Page 1 of 2 12 LastLast
Results 1 to 20 of 38

Thread: The difference between 'sat' and 'sitting' explained.

  1. #1
    Почётный участник
    Join Date
    Mar 2004
    Location
    UK
    Posts
    137
    Rep Power
    11

    The difference between 'sat' and 'sitting' explained.

    Ok.

    I am English and I always have got this one confused, along with a load of other people. The amount of Enlish people who may say this:

    "I was sat on the chair when the TV broke"

    Now this is probably incorrect. If you were 'sat' on the chair, then this means that a person personally placed you there (like an usher at the theatre may do). What should be written is:

    "I was sitting on the chair when the TV broke"

    EDIT: Just to add to this - You could say I sat on the chair when the TV broke as this would mean that you yourself sat down as opposed to someone else sitting you down.

    Hope that helps anyone who has gotten confused about the difference before - although if you said it, everyone would understand you, and 99.9% of people would not pick you up about it - although my Dad would!

    Andy
    My new website is http://www.computer-tutorials.org/New_site/

    If anyone could help with translations or audio recording please email me!

  2. #2
    Завсегдатай kalinka_vinnie's Avatar
    Join Date
    Dec 2004
    Location
    Sunnyvale, Cali
    Posts
    5,771
    Rep Power
    15

    Re: The difference between 'sat' and 'sitting' explained.

    Quote Originally Posted by andrewsco
    Ok.

    I am English and I always have got this one confused, along with a load of other people. The amount of Enlish people who may say this:

    "I was sat on the chair when the TV broke"
    Dude, NOBODY says that. It rings all bells, whistles and inflatable duckies. Even foreigners don't make that mistake!

    BTW, shouldn't this be in ESL or English for Russians?
    Hei, rett norsken min og du er død.
    I am a notourriouse misspeller. Be easy on me.
    Пожалуйста! Исправляйте мои глупые ошибки (но оставьте умные)!
    Yo hablo español mejor que tú.
    Trusnse kal'rt eturule sikay!!! ))

  3. #3
    Завсегдатай
    Join Date
    Jan 2004
    Location
    Mowcow, Russia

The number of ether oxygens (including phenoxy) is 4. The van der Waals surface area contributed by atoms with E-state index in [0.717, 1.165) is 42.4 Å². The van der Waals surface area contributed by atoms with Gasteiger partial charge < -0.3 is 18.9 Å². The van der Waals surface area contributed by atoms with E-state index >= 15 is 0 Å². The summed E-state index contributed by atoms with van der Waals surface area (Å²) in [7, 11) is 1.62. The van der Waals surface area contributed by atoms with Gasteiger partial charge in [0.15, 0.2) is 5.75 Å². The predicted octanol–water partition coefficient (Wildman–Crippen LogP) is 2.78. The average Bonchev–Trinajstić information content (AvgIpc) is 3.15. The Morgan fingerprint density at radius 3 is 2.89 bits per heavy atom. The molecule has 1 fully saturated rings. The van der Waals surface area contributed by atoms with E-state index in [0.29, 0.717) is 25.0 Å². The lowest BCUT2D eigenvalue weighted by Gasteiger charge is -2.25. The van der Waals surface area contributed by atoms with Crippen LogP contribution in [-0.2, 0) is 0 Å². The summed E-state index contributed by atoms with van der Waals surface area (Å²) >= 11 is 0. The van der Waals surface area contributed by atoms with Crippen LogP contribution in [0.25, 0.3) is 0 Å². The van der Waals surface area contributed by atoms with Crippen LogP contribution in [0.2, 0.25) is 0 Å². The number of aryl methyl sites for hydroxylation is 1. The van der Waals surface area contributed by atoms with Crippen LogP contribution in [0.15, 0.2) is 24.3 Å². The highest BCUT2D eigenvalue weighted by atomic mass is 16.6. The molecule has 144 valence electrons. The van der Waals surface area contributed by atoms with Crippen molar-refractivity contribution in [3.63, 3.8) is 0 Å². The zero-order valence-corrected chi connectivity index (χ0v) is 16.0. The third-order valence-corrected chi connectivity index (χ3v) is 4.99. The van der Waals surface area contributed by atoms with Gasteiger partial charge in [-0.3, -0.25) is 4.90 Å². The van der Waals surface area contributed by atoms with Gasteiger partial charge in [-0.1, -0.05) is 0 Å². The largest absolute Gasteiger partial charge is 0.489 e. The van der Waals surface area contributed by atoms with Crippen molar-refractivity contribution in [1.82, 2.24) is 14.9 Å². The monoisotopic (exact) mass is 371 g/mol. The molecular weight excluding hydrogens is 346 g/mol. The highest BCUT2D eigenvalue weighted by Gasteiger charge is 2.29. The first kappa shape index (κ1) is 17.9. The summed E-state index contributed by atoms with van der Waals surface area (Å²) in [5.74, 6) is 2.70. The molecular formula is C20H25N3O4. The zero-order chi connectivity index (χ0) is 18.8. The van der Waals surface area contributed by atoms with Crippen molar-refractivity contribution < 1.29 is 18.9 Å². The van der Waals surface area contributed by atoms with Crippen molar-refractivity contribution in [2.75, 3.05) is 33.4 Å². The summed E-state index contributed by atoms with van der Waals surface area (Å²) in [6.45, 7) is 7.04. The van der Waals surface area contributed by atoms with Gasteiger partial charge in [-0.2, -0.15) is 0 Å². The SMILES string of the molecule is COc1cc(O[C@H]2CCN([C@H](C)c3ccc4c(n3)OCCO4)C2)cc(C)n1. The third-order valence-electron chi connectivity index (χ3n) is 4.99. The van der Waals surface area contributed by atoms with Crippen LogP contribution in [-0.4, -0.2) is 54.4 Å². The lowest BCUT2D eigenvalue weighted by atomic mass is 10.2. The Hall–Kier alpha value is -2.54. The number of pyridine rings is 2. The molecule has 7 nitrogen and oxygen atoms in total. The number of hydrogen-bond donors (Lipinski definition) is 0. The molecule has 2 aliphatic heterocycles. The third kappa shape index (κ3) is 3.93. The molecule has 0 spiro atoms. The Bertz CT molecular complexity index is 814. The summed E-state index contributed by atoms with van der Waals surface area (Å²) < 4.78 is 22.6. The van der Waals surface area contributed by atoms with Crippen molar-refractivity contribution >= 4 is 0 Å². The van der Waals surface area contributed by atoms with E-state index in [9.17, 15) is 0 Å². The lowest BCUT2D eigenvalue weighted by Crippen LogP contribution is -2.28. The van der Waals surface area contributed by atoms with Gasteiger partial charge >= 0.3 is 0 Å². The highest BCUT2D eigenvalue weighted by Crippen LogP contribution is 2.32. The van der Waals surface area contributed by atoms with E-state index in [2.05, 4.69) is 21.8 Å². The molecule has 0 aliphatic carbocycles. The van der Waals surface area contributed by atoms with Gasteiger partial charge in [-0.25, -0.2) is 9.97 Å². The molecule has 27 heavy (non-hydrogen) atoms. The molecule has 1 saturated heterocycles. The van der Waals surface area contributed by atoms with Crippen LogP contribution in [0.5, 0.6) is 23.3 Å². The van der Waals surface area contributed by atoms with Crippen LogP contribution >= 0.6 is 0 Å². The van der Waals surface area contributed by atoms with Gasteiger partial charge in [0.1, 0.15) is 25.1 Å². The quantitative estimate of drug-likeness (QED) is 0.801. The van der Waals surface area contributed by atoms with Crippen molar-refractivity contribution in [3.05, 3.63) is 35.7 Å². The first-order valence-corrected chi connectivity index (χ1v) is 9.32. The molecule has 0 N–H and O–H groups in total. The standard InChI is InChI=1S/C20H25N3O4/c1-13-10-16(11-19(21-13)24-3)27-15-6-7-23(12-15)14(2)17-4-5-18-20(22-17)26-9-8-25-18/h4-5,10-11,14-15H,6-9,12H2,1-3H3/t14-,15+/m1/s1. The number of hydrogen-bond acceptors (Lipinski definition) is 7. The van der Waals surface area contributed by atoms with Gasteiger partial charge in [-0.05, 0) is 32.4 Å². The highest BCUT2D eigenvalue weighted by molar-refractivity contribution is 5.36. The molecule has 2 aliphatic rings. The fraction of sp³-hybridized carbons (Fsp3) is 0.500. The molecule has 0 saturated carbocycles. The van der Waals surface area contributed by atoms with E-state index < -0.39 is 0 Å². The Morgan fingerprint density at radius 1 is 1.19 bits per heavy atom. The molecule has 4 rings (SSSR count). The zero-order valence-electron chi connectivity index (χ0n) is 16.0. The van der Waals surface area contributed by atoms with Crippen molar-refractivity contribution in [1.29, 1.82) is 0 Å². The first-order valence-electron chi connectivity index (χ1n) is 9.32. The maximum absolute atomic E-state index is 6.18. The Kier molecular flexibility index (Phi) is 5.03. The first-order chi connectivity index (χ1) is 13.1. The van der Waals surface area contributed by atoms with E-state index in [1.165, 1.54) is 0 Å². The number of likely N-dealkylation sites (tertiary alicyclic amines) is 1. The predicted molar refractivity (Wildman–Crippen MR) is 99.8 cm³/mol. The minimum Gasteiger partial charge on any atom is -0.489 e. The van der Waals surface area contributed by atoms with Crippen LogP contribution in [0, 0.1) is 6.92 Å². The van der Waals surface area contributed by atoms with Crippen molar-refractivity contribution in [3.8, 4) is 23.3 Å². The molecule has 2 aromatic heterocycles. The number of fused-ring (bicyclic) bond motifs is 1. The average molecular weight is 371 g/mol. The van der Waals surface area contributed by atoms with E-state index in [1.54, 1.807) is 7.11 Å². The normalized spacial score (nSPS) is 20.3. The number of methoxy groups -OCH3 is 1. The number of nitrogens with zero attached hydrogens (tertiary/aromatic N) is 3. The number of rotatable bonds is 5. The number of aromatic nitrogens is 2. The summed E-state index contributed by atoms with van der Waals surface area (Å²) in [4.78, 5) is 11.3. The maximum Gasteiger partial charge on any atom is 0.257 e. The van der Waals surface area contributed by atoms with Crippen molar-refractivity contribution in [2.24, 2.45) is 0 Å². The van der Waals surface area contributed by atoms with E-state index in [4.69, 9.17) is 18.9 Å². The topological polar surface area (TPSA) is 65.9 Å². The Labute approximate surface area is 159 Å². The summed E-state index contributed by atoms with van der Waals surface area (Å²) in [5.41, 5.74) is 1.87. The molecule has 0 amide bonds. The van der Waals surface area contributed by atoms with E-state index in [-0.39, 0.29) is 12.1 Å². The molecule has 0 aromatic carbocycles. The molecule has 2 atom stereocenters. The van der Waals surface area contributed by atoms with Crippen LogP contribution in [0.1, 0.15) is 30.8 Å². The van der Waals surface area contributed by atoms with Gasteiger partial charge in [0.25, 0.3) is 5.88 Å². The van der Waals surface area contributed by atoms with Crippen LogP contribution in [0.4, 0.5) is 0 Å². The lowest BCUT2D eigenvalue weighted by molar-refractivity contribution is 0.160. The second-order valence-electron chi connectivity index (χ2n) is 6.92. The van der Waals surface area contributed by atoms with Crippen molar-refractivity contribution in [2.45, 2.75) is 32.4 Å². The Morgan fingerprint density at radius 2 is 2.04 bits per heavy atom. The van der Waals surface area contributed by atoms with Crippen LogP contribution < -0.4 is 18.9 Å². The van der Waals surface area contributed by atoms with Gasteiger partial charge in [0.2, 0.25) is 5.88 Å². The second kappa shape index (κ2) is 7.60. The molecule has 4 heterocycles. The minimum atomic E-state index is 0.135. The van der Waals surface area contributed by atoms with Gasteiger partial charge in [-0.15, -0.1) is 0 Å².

Posts
    1,957
    Rep Power
    12

  4. #4
    Завсегдатай
    Join Date
    Sep 2004
    Location
    las vegas
    Posts
    1,687
    Rep Power
    12

    Re: The difference between 'sat' and 'sitting' explained.

    Quote Originally Posted by andrewsco
    "I was sat on the chair when the TV broke"
    I do not care if this is a British thing or not. It sounds terrible.
    Какая разница, умереть богатым или бедным?

    Какой толк от богатства если ты не счастлив.

  5. #5
    Властелин
    Join Date
    Nov 2004
    Location
    Residing in an unknown place
    Posts
    1,400
    Rep Power
    11
    What about trainers? In BrE that means sneakers. Canadiens usually say running shoes. Different countries, different words/grammar.

    Hope that helps anyone who has gotten confused about the difference before - although if you said it, everyone would understand you, and 99.9% of people would not pick you up about it - although my Dad would!
    I think you mean that 99.9% of the British people would understand you if you said "I was sat on the chair".
    "A classic is something that everybody wants to have read and nobody wants to read"
    Mark Twain
    American author/essayist (1835-1910)
    WHSmith

  6. #6
    Завсегдатай
    Join Date
    Feb 2004
    Location
    Seventh
    Posts
    4,113
    Rep Power
    15
    Quote Originally Posted by ReDSanchous
    What about trainers? In BrE that means sneakers. Canadiens usually say running shoes. Different countries, different words/grammar.

    Hope that helps anyone who has gotten confused about the difference before - although if you said it, everyone would understand you, and 99.9% of people would not pick you up about it - although my Dad would!
    I think you mean that 99.9% of the British people would understand you if you said "I was sat on the chair".
    No, all English speakers would understand it. It is obvious what the person is saying. But most would also recognise that it is gramatically incorrect.

    Where I am from (Essex in England), loads of (poor stupid) people say things like "I see you yesterday". They shouldn't let people like that breed.
    Ingenting kan stoppa mig
    In Post-Soviet Russia internet porn downloads YOU!

  7. #7
    Властелин
    Join Date
    Nov 2004
    Location
    Residing in an unknown place
    Posts
    1,400
    Rep Power
    11
    I didn't say that only the British people would understand it. I remember Americans and the British arguing over whether it is possible to say: I haven't seen him since two months ago. Most of them came to the conclusion that it was grammatically correct though none of them would say so.